There you have it! Some easy ways to save energy and money on laundry.

How do you make your laundry routine more eco-friendly?


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About Amanda

Amanda is a mother of two amazing toddlers. She is an herbalist, natural living guru, and real food, gluten free eating pro. She loves to help educate others on how to take control of their own health through natural living, real food, herbs, essential oils, and most of all - a positive mind set. Her other business Natural Herbal Living Magazine is all about helping people learn about how to use one herb a month on a deep and profound level.
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20 Responses to Apartment Homesteading: Eco-Friendly Laundry Tips

  1. Tammy says:

    I love your eco-friendly tips. I’m working on getting a line strung on my back porch.

  2. Great tips! I’m sharing with my FB page readers & tweeting it because we all need reminders from time to time about how easy it can be to live green.

  3. Homeinsteader says:

    Greetings! You’re tips are generally good, except for one (in my opinion): reusing the bath towel. Now, I realize that in some situations (such as a power outage), you may HAVE to be content to use a bath towel as many times as necessary between washes. But for normal, every day life, when the “Stuff” has not yet Hit The Fan, this is NOT, in my opinion, good advice. Yes, you just took a shower. You are as clean as you’re going to be all day, in all likelihood. But…here’s the kicker…your skin, a living organism, sloughs off MILLIONS of dead skin cells all day long, constantly rejuvenating itself – including when you just get out of the shower. Most people shower with soapy products, which also makes it more difficult for these dead skin cells to slough off; instead, many of them “stick”. Now you rinse and towel. That towel removes a LOT of dead skin cells. Those dead skin cells are in your towel. That is food for mites. Leave that towel out for a couple of days and maybe even reuse it. Now put it under a microscope. Not for me. While you have power and ability, use a bath towel once, for the same reason you change undies daily!

    • Amanda says:

      There is a lot of skin and hair slough off all the time. You would have to change your sheets, pillow cases, and furniture daily as well with this theory. To each their own but I just cant commit to that much laundry!

    • Umm Carter says:

      Huh, I thought everyone used the same towel a few times before throwing it in the wash. Using the same towel as my dear beloved family members grosses me out a bit but not myself.
      With underwear I am female and thus have discharge so that I must change but my elbos and hips have no discharge lol. At least not yet, thinking of sweat, when I set out of the shower. Eh if you wana change your towels daily do it but I just thought your comment was weird.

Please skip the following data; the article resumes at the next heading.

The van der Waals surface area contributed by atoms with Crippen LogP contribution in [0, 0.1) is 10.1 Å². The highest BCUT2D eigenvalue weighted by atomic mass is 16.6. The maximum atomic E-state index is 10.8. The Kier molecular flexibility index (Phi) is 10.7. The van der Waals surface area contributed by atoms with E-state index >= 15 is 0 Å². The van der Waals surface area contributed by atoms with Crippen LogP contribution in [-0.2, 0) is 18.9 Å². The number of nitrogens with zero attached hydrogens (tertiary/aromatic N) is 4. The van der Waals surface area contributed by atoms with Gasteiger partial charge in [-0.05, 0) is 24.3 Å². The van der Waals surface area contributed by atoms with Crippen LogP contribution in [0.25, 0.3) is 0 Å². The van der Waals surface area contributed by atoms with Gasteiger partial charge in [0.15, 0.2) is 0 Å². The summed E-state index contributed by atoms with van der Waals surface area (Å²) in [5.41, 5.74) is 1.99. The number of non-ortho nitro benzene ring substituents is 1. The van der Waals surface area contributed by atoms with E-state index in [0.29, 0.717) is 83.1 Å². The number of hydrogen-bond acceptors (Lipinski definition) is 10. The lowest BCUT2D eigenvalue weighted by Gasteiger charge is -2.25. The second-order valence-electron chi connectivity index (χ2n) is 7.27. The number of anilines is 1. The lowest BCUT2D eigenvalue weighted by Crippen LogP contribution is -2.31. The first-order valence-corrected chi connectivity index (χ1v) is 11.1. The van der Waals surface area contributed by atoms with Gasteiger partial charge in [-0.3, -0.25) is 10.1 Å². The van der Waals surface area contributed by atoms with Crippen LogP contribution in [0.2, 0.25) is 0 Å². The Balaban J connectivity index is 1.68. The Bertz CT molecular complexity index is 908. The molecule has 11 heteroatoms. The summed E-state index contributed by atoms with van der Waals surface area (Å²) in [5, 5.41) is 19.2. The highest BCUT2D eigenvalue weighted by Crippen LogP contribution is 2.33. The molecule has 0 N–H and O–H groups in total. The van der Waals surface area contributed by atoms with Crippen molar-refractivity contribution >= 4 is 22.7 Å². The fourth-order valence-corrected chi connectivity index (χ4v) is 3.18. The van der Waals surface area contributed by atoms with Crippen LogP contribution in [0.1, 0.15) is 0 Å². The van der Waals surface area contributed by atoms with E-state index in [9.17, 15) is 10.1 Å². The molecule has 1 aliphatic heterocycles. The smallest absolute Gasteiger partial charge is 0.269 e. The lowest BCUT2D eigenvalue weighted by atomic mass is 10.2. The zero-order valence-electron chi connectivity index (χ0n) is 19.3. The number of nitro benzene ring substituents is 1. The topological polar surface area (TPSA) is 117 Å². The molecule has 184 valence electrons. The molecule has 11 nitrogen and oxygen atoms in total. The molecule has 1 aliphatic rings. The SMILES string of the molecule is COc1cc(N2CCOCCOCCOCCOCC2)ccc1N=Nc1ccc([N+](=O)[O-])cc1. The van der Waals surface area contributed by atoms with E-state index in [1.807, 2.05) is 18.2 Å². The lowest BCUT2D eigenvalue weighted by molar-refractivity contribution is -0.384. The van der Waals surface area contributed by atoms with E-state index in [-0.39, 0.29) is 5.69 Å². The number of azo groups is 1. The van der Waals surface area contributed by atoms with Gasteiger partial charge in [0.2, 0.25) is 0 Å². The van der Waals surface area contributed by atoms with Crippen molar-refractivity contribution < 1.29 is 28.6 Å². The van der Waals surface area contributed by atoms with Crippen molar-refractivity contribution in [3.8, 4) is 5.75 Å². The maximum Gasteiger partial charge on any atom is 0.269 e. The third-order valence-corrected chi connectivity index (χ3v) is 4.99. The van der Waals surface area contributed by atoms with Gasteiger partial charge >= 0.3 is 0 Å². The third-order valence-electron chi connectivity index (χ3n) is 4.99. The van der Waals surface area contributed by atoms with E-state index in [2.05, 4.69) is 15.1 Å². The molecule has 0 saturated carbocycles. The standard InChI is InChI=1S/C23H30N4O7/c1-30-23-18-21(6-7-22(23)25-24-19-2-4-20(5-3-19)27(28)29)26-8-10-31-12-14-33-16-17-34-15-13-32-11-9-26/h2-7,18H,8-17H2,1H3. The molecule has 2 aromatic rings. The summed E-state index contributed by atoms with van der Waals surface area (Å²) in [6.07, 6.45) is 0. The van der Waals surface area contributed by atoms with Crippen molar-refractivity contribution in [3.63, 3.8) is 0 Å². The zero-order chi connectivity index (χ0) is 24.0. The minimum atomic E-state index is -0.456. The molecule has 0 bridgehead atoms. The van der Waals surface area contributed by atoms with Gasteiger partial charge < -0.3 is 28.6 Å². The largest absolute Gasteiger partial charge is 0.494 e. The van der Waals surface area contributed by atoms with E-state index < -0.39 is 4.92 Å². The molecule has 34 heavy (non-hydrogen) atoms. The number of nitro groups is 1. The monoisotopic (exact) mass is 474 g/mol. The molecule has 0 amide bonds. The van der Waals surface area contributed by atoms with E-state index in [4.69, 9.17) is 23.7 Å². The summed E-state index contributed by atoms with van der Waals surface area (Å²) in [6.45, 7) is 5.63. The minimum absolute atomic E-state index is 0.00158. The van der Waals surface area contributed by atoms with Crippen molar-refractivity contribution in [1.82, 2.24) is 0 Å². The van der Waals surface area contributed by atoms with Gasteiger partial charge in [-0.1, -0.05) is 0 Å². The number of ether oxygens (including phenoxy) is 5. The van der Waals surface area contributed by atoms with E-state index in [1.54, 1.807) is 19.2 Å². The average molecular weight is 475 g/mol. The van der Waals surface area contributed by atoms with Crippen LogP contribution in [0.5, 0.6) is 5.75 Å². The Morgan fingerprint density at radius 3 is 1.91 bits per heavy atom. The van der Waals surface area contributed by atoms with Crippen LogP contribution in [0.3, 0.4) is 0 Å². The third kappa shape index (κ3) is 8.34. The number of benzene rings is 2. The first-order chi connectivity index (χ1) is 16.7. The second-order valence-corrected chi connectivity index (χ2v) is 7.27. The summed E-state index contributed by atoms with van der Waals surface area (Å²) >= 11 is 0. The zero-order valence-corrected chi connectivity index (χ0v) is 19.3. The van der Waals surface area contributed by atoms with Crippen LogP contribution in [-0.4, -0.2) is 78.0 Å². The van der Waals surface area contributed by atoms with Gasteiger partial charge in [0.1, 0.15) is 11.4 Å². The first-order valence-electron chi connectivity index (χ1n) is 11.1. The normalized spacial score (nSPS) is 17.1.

4. Jenny says:

    Visiting from Wildcrafting Wednesday! Great tips. I use laundry balls and am planning on having a clothesline installed when we move. I love making my own detergent. We’ve found it to be very economical. Thank you for sharing. 🙂

    • Amanda says:

      Thanks for stopping by! I cant wait to get a real clothes line instead of just a drying rack! I will be so spoiled.

  5. These are great tips! We use our towels for a week, make homemade detergent, and have a HE machine. I should use our drying rack more—we don’t need to use the dryer so much!

    • Amanda says:

      Thanks! I don’t use my drying rack as often as I should either. That is why I like the dryer balls. At least I am being more eco-friendly right?

  6. Great tips! I hand wash sometimes when I don’t want to do a whole load. I usually do this in the evening, then I hang them up and they dry overnight. Works great! 🙂

    Thanks for sharing with my Super Link Party! 🙂

  7. I’ve been wanting to try one of these! Great tips! Yours is one of the featured posts this week! Thanks for linking up to “I Did It!” Tuesday!

  8. […] Eco-Friendly Laundry Tips by Natural Living Mamma […]

  9. Laurie says:

    Congratulations! You have one of this week’s featured posts on Wildcrafting Wednesday.

    Thanks so much for linking up.

  10. This is the way to go. Making Green laundry is the best tip for me today. I like how you give ideas on how we can save on water and stuff. More articles like these please.

  11. […] Clean with natural cleaning products that you can make your self. See my great inexpensive recipes that WORK here and laundry solutions here. […]

  12. Diane says:

    Greal and very helpful tips. I like to hand wash my clothes especially if there is a stain on it so I could take a better look of how I can get rid of the stain and the dirt clearly!